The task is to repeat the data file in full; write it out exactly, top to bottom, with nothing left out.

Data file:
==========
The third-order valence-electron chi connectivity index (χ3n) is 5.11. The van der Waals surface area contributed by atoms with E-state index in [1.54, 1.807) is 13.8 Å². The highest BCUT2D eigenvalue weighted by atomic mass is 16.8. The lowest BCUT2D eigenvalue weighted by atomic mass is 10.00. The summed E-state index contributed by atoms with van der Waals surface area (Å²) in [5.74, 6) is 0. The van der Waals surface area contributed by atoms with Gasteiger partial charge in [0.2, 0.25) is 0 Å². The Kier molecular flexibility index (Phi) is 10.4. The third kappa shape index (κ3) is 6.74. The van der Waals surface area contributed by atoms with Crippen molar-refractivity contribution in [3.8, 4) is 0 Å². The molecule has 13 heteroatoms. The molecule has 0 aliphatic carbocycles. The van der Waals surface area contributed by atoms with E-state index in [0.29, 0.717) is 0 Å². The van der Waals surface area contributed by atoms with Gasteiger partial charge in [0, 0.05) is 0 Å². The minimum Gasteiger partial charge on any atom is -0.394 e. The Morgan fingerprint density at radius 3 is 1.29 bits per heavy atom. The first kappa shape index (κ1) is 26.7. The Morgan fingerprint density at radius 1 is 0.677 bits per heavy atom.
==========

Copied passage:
The third-order valence-electron chi connectivity index (χ3n) is 5.11. The van der Waals surface area contributed by atoms with E-state index in [1.54, 1.807) is 13.8 Å². The highest BCUT2D eigenvalue weighted by atomic mass is 16.8. The lowest BCUT2D eigenvalue weighted by atomic mass is 10.00. The summed E-state index contributed by atoms with van der Waals surface area (Å²) in [5.74, 6) is 0. The van der Waals surface area contributed by atoms with Gasteiger partial charge in [0.2, 0.25) is 0 Å². The Kier molecular flexibility index (Phi) is 10.4. The third kappa shape index (κ3) is 6.74. The van der Waals surface area contributed by atoms with Crippen molar-refractivity contribution in [3.8, 4) is 0 Å². The molecule has 13 heteroatoms. The molecule has 0 aliphatic carbocycles. The van der Waals surface area contributed by atoms with E-state index in [0.29, 0.717) is 0 Å². The van der Waals surface area contributed by atoms with Gasteiger partial charge in [0, 0.05) is 0 Å². The minimum Gasteiger partial charge on any atom is -0.394 e. The Morgan fingerprint density at radius 3 is 1.29 bits per heavy atom. The first kappa shape index (κ1) is 26.7. The Morgan fingerprint density at radius 1 is 0.677 bits per heavy atom.